Johnson says he will not support tax-reform bill

Johnson says he will not support tax-reform bill
© Greg Nash

Sen. Ron JohnsonRonald (Ron) Harold JohnsonSenate GOP urges Trump administration to work closely with Congress on NAFTA Continued efforts to pass 'right to try' legislation should fail GOP, Dem lawmakers come together for McCain documentary MORE (Wis.) on Wednesday said he would oppose the Senate GOP’s tax package, becoming the first Republican senator to stand against the top legislative priority for his party.

Johnson said he couldn’t back the bill unless it was changed to help “pass-through” businesses that he said take a backseat to corporations in the measure as written.

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“These businesses truly are the engines of innovation and job creation throughout our economy, and they should not be left behind,” he said in a statement. “Unfortunately, neither the House nor Senate bill provide fair treatment, so I do not support either in their current versions.”

Johnson has long argued that pass-through businesses would be treated less favorably than corporations under the GOP tax bills. Pass-through businesses have their income taxed through the individual income tax rates, rather than paying the corporate rate. 

A GOP tax framework this fall would have included a maximum 25 percent tax on pass-through businesses, but that was not included in the Senate bill.

Despite Johnson’s statement, Republicans generally appeared to have momentum on the tax bill.

The House seems set to approve its tax-reform measure on Thursday, while Senate Republicans were coalescing around their new bill, which now includes the controversial repeal of ObamaCare’s individual insurance mandate.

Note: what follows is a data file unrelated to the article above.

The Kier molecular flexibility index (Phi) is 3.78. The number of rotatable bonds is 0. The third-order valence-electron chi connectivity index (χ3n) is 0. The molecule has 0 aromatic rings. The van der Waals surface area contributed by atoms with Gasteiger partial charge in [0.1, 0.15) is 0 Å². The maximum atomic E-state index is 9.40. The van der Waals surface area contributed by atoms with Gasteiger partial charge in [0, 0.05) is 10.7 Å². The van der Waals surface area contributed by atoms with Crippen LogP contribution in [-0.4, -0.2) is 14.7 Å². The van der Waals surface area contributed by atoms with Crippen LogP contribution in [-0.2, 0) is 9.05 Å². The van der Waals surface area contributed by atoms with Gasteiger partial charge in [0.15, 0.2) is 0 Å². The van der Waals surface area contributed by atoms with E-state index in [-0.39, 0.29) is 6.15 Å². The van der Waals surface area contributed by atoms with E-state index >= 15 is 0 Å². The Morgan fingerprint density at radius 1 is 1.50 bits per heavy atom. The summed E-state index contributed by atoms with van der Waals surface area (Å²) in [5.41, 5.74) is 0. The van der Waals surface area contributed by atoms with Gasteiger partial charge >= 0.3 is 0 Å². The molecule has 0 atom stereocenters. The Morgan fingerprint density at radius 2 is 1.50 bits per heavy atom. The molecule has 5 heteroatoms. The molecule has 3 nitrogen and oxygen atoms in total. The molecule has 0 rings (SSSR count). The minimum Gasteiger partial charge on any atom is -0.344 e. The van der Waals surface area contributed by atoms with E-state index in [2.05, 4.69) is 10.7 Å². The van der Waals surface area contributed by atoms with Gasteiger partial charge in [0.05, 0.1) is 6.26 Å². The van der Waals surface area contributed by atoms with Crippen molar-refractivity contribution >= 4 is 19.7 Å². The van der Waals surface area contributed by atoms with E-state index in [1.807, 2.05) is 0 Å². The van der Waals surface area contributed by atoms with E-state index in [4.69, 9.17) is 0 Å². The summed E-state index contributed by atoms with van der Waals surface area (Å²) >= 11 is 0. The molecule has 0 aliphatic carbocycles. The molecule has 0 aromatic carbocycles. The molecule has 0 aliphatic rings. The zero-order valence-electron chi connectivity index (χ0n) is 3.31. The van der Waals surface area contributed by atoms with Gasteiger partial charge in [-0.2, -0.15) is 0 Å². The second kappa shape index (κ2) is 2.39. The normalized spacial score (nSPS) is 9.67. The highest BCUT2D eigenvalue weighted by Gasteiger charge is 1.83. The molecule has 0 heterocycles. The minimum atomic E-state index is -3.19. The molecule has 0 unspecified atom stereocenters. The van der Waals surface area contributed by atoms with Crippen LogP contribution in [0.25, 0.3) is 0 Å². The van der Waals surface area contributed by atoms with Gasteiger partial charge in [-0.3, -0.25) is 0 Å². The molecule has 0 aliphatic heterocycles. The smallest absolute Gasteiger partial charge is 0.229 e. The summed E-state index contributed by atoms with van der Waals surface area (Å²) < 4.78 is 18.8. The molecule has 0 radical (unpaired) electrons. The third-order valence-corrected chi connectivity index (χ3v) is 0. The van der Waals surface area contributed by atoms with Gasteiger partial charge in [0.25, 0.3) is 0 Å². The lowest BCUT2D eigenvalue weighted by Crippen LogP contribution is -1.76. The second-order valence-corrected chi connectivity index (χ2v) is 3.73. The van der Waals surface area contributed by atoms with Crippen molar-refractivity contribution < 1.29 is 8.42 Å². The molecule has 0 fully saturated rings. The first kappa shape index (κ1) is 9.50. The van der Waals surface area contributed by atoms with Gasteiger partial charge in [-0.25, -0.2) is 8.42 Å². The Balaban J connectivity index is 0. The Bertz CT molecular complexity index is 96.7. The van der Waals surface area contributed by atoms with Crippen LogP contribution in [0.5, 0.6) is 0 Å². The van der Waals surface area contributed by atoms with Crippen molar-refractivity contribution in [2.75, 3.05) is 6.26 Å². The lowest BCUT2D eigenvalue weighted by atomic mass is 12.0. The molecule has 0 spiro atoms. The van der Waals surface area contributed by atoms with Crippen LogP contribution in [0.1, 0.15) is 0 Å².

Sen. Susan CollinsSusan Margaret CollinsPressure rising on GOP after Trump–DOJ fight’s latest turn Trump's plan to claw back spending hits wall in Congress Dem rep to launch discharge petition to force net neutrality vote in House MORE (R-Maine) is the only GOP senator publicly voicing concerns about the individual mandate provision, saying it was a “mistake” to mix the issues of tax reform and health care. 

“This is going to be difficult, and I just don’t know why they had to complicate it by bringing up the [Affordable Care Act],” Collins said.

She didn’t say she would vote against the package, however, and even if she does, Republicans could still clear the package through the Senate if they can keep the number of defections to two and have Vice President Pence to break a tie.

Johnson’s support also does not appear unattainable.

The Wisconsin senator previously announced opposition to the GOP’s ObamaCare repeal bill earlier this year before voting with his party in a series of votes, and Senate Majority Whip John Cornyn (R-Texas) appeared confident he could be reeled in.

“Good news: Senator Johnson will work with colleagues with a goal of improving the bill to a form he can support,” he said on Twitter, reacting to Johnson’s statement.